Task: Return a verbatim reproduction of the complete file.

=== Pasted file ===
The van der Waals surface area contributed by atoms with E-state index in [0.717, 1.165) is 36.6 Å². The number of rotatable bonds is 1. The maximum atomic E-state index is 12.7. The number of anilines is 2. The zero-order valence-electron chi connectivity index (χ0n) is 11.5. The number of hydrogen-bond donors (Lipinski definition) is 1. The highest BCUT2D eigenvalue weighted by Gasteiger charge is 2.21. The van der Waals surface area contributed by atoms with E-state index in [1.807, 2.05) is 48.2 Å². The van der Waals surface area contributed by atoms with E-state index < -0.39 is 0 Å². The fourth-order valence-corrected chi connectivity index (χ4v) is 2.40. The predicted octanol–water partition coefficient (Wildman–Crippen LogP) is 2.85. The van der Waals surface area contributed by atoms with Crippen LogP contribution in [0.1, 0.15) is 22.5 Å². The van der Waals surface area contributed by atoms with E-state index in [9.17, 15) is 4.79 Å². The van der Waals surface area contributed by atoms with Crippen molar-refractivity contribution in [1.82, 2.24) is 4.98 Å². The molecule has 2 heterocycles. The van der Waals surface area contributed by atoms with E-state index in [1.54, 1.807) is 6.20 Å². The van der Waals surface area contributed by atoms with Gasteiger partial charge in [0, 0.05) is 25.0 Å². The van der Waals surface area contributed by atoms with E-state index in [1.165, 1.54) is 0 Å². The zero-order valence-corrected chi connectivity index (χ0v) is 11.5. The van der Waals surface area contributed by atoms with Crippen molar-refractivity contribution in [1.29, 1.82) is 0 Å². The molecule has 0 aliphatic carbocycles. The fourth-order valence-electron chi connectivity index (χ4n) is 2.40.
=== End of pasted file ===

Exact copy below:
The van der Waals surface area contributed by atoms with E-state index in [0.717, 1.165) is 36.6 Å². The number of rotatable bonds is 1. The maximum atomic E-state index is 12.7. The number of anilines is 2. The zero-order valence-electron chi connectivity index (χ0n) is 11.5. The number of hydrogen-bond donors (Lipinski definition) is 1. The highest BCUT2D eigenvalue weighted by Gasteiger charge is 2.21. The van der Waals surface area contributed by atoms with E-state index in [1.807, 2.05) is 48.2 Å². The van der Waals surface area contributed by atoms with E-state index < -0.39 is 0 Å². The fourth-order valence-corrected chi connectivity index (χ4v) is 2.40. The predicted octanol–water partition coefficient (Wildman–Crippen LogP) is 2.85. The van der Waals surface area contributed by atoms with Crippen LogP contribution in [0.1, 0.15) is 22.5 Å². The van der Waals surface area contributed by atoms with E-state index in [9.17, 15) is 4.79 Å². The van der Waals surface area contributed by atoms with Crippen molar-refractivity contribution in [1.82, 2.24) is 4.98 Å². The molecule has 2 heterocycles. The van der Waals surface area contributed by atoms with E-state index in [1.54, 1.807) is 6.20 Å². The van der Waals surface area contributed by atoms with Gasteiger partial charge in [0, 0.05) is 25.0 Å². The van der Waals surface area contributed by atoms with E-state index in [1.165, 1.54) is 0 Å². The zero-order valence-corrected chi connectivity index (χ0v) is 11.5. The van der Waals surface area contributed by atoms with Crippen molar-refractivity contribution in [1.29, 1.82) is 0 Å². The molecule has 0 aliphatic carbocycles. The fourth-order valence-electron chi connectivity index (χ4n) is 2.40.